- Emulsion Remover – required. This is a must have item if you plan on reusing your screen. When you are done printing your artwork and want to print new artwork with the same screen you must remove the old emulsion to create a new stencil. Ecotex® Emulsion Remover will reclaim any emulsion off any screen.
- Ink cleaner – required. This is another item that is required if you plan on reusing your screen for another print or if you want to change the ink color on your artwork. The type of cleaner you need is dependent on the type of ink you are printing with. If printing with plastisol we recommend Ecotex® Plastisol Press. If you are printing with water-based ink we recommend Ecotex® Water-based Press Wash. Both cleaners will break down the ink and make clean up a breeze. Please note you can not remove plastisol ink with water, it will not come off and will make a mess on your mesh.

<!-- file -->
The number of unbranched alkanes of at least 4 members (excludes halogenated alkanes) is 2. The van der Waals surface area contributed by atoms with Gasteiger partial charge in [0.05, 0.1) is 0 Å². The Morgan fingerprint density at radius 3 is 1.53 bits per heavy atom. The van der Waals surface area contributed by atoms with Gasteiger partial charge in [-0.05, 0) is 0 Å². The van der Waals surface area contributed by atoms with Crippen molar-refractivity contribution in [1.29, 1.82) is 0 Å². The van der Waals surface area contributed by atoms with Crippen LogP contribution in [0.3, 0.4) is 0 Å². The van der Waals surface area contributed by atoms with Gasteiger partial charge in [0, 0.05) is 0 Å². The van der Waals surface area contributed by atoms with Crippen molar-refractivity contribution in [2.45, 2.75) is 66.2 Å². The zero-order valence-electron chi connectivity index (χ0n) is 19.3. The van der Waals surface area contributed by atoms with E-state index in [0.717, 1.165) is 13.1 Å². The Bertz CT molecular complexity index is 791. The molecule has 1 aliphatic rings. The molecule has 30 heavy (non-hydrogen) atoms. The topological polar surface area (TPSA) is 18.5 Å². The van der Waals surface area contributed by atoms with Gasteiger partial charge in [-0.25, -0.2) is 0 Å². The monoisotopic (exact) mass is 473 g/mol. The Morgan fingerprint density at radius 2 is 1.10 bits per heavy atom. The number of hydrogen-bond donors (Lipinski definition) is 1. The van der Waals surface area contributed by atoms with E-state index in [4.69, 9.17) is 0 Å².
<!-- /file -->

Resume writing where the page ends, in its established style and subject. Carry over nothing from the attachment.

- Platen Tack – highly recommended. An adhesive is an important supply to have when printing because it keeps the object you are printing in the correct position, there will be no movement of the object when it comes time to print. We recommend using an eco-friendly water-based adhesive. Ecotex® Super Tack is a water-based adhesive that is easy to use and doesn’t leave sticky residue on your garment.
Screen Printing Equipment
- The single-color press or “something equivalent” – required. The most traditional form of screen printing is going to be done on a single-color press. If you are printing on a budget, we suggest starting with hinge clamps and a screen.